I took an instant liking to the two. Being an odd couple, they stand out. Yet it took me a while to sort out that they were actually father and son, because of the lack of affection the son displays. Only the strictness and sometimes impertinence with which he allows himself to address the old man made it clear after a while of tuning in to their talking that he was indeed speaking to his father. I have no way of finding out if they ever see each other on other occasions as well, since they don’t talk about it and I am only there for lunch, but somehow I know they don’t.
Talk at my table is, of course, centered around work most of the time, so I have taken to watch the couple for a bit of distraction. After their parting, we have to return to work as well. A short walk is all that separates us from the race, so a colleague of mine will force a cigarette into her lungs as quickly as possible; on a bad day, two.
I’m sure the son pays for his father’s stay in the retirement home, and at least some of the arrogance I can hear in his voice when he is talking to his father is based on that fact; as if it allowed him to demand something. But what?
I wonder, what kind of life does the son lead? I don’t see a wedding ring on his hand, and even if he’s working overtime, his job cannot take up all of his time. I don’t see him involved in an intensive social life, either. Why does he keep this sort of relationship with his father, withered down to a routine he could carry out half asleep? Why does he move along the same tracks everyday? His car probably accumulates the same mileage every day, adding up evenly over the year so he knows exactly when the next service inspection will be due. What does such a person demand?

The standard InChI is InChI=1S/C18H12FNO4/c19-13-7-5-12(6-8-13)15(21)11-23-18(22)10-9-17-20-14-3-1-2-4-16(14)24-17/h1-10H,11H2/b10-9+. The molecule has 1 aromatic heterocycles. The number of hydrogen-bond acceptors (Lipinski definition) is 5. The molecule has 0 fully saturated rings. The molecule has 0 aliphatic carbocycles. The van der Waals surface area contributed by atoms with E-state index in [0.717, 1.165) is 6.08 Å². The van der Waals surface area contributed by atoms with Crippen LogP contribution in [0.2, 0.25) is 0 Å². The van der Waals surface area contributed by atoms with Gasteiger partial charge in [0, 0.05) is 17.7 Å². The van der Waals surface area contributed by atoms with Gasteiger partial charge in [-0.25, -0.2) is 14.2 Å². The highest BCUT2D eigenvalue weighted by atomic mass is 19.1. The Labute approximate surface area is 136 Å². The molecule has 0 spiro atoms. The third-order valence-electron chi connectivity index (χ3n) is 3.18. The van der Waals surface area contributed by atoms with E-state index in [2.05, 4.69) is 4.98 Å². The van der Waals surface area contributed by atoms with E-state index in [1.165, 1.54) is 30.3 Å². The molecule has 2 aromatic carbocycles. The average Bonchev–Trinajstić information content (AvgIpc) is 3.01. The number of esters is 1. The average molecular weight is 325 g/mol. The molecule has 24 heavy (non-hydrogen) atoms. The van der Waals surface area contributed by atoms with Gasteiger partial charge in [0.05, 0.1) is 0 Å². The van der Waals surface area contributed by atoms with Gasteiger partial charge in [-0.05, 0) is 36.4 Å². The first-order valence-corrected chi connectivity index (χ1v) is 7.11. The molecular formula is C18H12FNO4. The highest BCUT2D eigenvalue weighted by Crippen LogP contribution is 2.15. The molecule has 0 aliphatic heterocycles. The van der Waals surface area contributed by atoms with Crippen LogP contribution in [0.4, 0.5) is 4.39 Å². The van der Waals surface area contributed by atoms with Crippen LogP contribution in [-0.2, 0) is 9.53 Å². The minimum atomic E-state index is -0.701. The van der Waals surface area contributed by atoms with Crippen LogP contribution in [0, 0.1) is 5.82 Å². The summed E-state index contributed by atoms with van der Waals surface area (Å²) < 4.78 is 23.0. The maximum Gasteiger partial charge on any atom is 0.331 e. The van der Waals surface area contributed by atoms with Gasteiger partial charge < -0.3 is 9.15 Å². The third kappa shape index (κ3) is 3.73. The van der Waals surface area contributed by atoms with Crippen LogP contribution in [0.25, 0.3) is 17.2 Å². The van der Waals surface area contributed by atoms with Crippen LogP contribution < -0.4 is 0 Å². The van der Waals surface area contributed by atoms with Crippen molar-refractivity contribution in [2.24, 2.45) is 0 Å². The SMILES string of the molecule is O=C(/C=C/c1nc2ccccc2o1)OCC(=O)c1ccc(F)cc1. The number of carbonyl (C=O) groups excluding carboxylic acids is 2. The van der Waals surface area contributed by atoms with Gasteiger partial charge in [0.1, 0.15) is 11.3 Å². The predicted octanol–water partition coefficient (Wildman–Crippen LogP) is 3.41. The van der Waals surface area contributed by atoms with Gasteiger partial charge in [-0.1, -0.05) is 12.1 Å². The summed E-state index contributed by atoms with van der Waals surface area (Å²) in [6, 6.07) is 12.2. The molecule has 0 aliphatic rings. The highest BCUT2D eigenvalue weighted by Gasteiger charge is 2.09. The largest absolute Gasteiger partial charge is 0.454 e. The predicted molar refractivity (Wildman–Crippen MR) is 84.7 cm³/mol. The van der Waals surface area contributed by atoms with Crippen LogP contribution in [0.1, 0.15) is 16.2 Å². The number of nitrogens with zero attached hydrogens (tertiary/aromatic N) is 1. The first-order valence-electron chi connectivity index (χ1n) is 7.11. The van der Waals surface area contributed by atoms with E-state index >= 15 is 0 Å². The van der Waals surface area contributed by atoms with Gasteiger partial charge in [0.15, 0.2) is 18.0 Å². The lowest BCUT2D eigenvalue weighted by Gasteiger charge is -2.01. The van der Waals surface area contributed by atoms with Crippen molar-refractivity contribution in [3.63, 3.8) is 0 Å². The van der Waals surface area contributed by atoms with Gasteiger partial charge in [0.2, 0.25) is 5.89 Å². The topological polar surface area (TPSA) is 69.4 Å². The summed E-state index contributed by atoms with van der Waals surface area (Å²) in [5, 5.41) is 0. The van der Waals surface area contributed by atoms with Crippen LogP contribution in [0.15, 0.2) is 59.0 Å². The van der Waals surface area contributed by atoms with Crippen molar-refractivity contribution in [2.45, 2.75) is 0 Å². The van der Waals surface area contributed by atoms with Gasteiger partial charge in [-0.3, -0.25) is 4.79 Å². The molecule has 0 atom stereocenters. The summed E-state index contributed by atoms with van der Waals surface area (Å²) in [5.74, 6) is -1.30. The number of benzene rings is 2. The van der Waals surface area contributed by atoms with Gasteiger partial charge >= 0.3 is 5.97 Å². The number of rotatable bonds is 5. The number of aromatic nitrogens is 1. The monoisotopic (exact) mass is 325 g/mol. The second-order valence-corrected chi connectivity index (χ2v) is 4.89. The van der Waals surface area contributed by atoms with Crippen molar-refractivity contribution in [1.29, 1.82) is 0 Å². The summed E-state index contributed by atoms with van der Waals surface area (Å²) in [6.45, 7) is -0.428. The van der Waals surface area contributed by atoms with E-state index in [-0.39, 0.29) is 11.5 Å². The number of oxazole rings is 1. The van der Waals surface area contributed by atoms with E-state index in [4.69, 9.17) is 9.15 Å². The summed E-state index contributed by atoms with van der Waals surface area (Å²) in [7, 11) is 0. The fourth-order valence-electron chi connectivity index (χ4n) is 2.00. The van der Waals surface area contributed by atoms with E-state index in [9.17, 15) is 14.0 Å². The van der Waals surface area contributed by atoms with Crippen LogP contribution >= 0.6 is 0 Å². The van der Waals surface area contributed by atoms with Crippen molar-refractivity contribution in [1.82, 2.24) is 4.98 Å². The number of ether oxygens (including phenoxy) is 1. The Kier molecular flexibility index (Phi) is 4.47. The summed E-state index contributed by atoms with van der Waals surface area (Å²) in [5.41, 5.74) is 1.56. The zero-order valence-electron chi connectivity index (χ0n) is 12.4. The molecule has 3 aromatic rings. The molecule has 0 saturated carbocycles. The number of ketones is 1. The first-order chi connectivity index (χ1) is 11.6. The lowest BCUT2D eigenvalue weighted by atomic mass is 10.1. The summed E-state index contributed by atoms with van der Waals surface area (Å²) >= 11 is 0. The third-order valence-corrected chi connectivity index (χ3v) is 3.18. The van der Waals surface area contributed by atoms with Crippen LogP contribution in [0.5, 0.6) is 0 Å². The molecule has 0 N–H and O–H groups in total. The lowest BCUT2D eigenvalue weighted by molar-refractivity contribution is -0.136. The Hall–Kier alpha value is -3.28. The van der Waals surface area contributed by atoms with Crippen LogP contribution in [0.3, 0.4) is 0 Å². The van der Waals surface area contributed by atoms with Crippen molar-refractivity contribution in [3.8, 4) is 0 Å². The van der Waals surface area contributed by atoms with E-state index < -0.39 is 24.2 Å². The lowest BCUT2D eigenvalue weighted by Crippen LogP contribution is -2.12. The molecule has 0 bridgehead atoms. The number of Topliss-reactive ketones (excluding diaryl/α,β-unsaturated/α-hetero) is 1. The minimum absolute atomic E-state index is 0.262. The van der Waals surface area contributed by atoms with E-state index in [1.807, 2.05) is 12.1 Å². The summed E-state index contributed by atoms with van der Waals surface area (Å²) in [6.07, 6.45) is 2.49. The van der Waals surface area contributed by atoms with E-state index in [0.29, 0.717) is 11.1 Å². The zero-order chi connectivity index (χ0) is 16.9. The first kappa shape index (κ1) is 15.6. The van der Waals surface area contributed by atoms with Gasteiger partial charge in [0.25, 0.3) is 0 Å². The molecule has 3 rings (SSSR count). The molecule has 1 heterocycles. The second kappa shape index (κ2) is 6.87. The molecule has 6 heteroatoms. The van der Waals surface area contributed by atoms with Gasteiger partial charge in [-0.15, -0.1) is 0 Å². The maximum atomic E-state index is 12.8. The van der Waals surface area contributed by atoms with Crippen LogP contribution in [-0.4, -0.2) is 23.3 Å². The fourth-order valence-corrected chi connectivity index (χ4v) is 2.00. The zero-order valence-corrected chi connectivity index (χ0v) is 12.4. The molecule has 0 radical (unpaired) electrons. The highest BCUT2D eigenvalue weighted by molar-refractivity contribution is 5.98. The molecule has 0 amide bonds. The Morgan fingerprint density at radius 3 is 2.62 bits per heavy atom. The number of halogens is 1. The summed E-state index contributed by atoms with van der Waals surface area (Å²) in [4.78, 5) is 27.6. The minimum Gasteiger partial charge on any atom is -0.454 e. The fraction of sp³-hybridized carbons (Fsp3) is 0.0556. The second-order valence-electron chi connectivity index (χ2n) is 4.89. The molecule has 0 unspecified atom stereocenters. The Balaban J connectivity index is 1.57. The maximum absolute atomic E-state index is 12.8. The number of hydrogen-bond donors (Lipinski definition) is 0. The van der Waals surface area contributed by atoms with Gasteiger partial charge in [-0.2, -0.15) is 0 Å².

I worked at that job for little more than a year and didn’t find out. I moved away, but as far as I know, he still sees his father for one hour during lunch break on weekdays. I remember how after his son had left each day, the old man would remain sitting at the table for a while, and although I could only see his back, I knew that he was smiling.
This portrait first appeared on Capital of Nasty.